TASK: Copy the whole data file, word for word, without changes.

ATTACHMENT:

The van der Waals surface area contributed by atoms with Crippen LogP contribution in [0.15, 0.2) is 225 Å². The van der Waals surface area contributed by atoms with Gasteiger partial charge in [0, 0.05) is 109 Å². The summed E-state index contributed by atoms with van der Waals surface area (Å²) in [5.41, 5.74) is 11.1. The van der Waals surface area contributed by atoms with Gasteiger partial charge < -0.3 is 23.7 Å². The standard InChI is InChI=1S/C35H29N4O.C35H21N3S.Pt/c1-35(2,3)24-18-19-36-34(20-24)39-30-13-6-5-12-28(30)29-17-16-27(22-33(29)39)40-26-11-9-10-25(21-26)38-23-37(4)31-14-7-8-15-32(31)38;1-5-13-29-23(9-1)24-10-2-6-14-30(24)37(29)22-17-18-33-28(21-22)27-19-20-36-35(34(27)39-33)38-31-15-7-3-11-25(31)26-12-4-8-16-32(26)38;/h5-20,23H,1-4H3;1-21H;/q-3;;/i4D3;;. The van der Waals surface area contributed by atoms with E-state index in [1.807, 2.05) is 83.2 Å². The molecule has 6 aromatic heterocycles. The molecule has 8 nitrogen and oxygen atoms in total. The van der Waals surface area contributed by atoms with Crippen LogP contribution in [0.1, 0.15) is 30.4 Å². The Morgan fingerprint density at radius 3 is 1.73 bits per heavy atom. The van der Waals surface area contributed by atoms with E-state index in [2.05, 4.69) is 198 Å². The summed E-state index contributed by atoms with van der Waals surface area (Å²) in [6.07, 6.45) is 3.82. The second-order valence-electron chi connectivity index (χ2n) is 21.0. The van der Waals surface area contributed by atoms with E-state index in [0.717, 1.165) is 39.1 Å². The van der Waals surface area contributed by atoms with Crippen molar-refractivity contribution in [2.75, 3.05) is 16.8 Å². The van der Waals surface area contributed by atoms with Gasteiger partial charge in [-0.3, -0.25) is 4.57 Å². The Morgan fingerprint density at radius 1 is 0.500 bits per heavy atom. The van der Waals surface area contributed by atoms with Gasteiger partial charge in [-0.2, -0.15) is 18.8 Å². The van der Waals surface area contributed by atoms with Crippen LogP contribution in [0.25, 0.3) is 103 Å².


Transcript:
The van der Waals surface area contributed by atoms with Crippen LogP contribution in [0.15, 0.2) is 225 Å². The van der Waals surface area contributed by atoms with Gasteiger partial charge in [0, 0.05) is 109 Å². The summed E-state index contributed by atoms with van der Waals surface area (Å²) in [5.41, 5.74) is 11.1. The van der Waals surface area contributed by atoms with Gasteiger partial charge < -0.3 is 23.7 Å². The standard InChI is InChI=1S/C35H29N4O.C35H21N3S.Pt/c1-35(2,3)24-18-19-36-34(20-24)39-30-13-6-5-12-28(30)29-17-16-27(22-33(29)39)40-26-11-9-10-25(21-26)38-23-37(4)31-14-7-8-15-32(31)38;1-5-13-29-23(9-1)24-10-2-6-14-30(24)37(29)22-17-18-33-28(21-22)27-19-20-36-35(34(27)39-33)38-31-15-7-3-11-25(31)26-12-4-8-16-32(26)38;/h5-20,23H,1-4H3;1-21H;/q-3;;/i4D3;;. The van der Waals surface area contributed by atoms with E-state index in [1.807, 2.05) is 83.2 Å². The molecule has 6 aromatic heterocycles. The molecule has 8 nitrogen and oxygen atoms in total. The van der Waals surface area contributed by atoms with Crippen LogP contribution in [0.1, 0.15) is 30.4 Å². The Morgan fingerprint density at radius 3 is 1.73 bits per heavy atom. The van der Waals surface area contributed by atoms with E-state index in [2.05, 4.69) is 198 Å². The summed E-state index contributed by atoms with van der Waals surface area (Å²) in [6.07, 6.45) is 3.82. The second-order valence-electron chi connectivity index (χ2n) is 21.0. The van der Waals surface area contributed by atoms with E-state index in [0.717, 1.165) is 39.1 Å². The van der Waals surface area contributed by atoms with Crippen molar-refractivity contribution in [2.75, 3.05) is 16.8 Å². The van der Waals surface area contributed by atoms with Gasteiger partial charge in [-0.3, -0.25) is 4.57 Å². The Morgan fingerprint density at radius 1 is 0.500 bits per heavy atom. The van der Waals surface area contributed by atoms with Gasteiger partial charge in [-0.2, -0.15) is 18.8 Å². The van der Waals surface area contributed by atoms with Crippen LogP contribution in [0.25, 0.3) is 103 Å².